January 15th is marked as the National Army Day. Here’s a look at the extraordinary history of the Indian National Army.
The tales of the sacrifice and courage of the Indian National Army makes our chests swell with pride and eyes a little moist. They beat the cold and heat so you and I can sleep at night in peace. The stories of their bravery and valour should not be remembered only on one day, but they should always be cherished in our hearts forever. Life in the armed forces is as distinguished as it can be. When they are protecting our country’s borders at a temperature of -50 degree Celsius at 16000 feet above sea level at the Siachen glacier or battling the temperature of 50 degrees in the blistering heat of Rajasthan, they are not doing it for themselves but for their country and its citizens.
Thousands of soldiers have given up their lives while protecting our land. Each and every one of them deserves our utmost respect. Listing every act of their bravery will be one of the most humongous tasks, but this January 15th let us reminisce few of the countless milestones our soldiers have achieved.
1. The war of 1967: Fighting Chinese aggression and defending Sikkim.
Nathu La Incident: Infiltration was a common strategy deployed by the Chinese Army to instigate India, and thus, the Indian Army decided to fence the border. As soon as the fencing work commenced, the Chinese Commissioner came to the Indian side and asked them to abrogate it. The Commissioner left after a heated argument. And then just after a few minutes, Chinese troops indulged in a heavy gunfire. Contemplating China’s aggression, Indian side opened fire too. The effective firing resulted in damage to Chinese bunkers, and the death toll was over 400, resulting in China’s defeat.
Cho La Incident: China couldn’t accept their defeat at Nathu La incident, and they planned an unparalleled attack again at Cho La pass. China lost its 40 elite commandos. The end of the battle witnessed China leaving Sikkim once and for all. Two brave officers – Capt. Dagar and Major Harbhajan Singh met a gallant death.
2. Annexation of Goa, against the Portuguese Republic in 1961
When India gained independence in 1947, Goa remained under the control of Portuguese. The 1961 Indian annexation of Goa under the demand of Pandit Jawahar Lal Nehru government was an action by India’s armed forces that ended Portuguese rule in its Indian enclaves. The operation involved land, sea, and air strikes for over 36 hours, and was a decisive victory for India, ending 451 years of Portuguese colonial rule in Goa.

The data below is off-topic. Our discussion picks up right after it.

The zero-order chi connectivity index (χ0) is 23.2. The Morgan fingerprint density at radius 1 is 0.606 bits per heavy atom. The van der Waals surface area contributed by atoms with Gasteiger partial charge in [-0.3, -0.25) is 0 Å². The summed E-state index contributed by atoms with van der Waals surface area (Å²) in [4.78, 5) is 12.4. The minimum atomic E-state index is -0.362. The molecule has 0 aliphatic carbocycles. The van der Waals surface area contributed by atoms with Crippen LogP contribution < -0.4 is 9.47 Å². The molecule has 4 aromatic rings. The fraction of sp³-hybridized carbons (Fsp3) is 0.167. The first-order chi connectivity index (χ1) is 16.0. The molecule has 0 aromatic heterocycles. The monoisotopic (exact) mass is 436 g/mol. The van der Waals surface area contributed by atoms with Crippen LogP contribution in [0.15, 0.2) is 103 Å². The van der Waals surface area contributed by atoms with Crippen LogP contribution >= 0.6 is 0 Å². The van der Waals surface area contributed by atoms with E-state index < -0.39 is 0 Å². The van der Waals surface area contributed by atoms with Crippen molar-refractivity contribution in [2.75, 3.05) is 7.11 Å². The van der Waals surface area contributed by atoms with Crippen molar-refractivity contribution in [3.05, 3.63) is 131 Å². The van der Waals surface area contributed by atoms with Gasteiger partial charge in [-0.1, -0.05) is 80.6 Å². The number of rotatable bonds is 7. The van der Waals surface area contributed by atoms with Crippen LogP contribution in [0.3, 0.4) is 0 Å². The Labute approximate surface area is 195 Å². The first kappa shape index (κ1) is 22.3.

3. The valour of the Sikh Regiment in the Indo-Pak war 1965 and 1971
Before the ceasefire was called by the United Nations and then Prime Minister Lal Bahadur Shastri, Indian Army, with the Sikh Regiment at its forefront, had managed to cut across territories in Pakistan reaching the outskirts of Lahore in 1965 war. While the major conflict zone of the 1971 war was around East Pakistan (present day Bangladesh), the Indian Army opened another front on the western border to keep Pakistan occupied.
This was again where our legendary Sikh Regiments fought Pakistan at the western front, ensuring that Bangladesh manages to attain independence. The film Border was based on the Longewala Post fight in which just 120 soldiers of the Sikh Regiment fought valiantly, under the leadership of General Kuldip Singh, against the Pakistani tanks for one whole night until the Indian Air Force finally put a stop to Pakistan’s attack on the western front in the morning.
4. Kargil Heroes
“If death strikes before I prove my blood, I swear I will kill death.”
These were the words of Captain Manoj Kumar Pandey. During the 1999 Kargil war, he led his troop to capture the Jubar top where he was wounded by bullets on the leg and shoulder. As a part of Operation Vijay, he cleared the enemy positions amidst heavy shooting. Bravely striking the first enemy position, he killed two enemies and throttled the second position by killing two more. Unfortunately, the bullets injured his shoulder and legs. Undaunted, he continued to lead the assault. At the end, a bullet penetrated his forehead. His daredevil act led to the capture of Khalubar.
Captain Vikram Batra, an officer of the Indian Army, was posthumously awarded the Param Vir Chakra, India’s highest and most prestigious military award for valour, for his actions during the 1999 Kargil War in Kashmir between India and Pakistan. He is celebrated for the capture of Point 5140, at an altitude of 17,000 feet, which was under the illegal possession of the Pakistani soldiers. Despite being fired at by heavy machine guns, Captain Batra and his men managed to destroy two 2 machine gun posts. He died rescuing an injured officer while leading his men to on a successful assault on Point 4875.
The acts of valour by the men in uniform are not wholly encompassed by this article. We, as a nation, are forever indebted to their sacrifice. We salute our gallant soldiers and their esteemed contributions to for our motherland. Jai Hind!
Image Credits: Youth Connect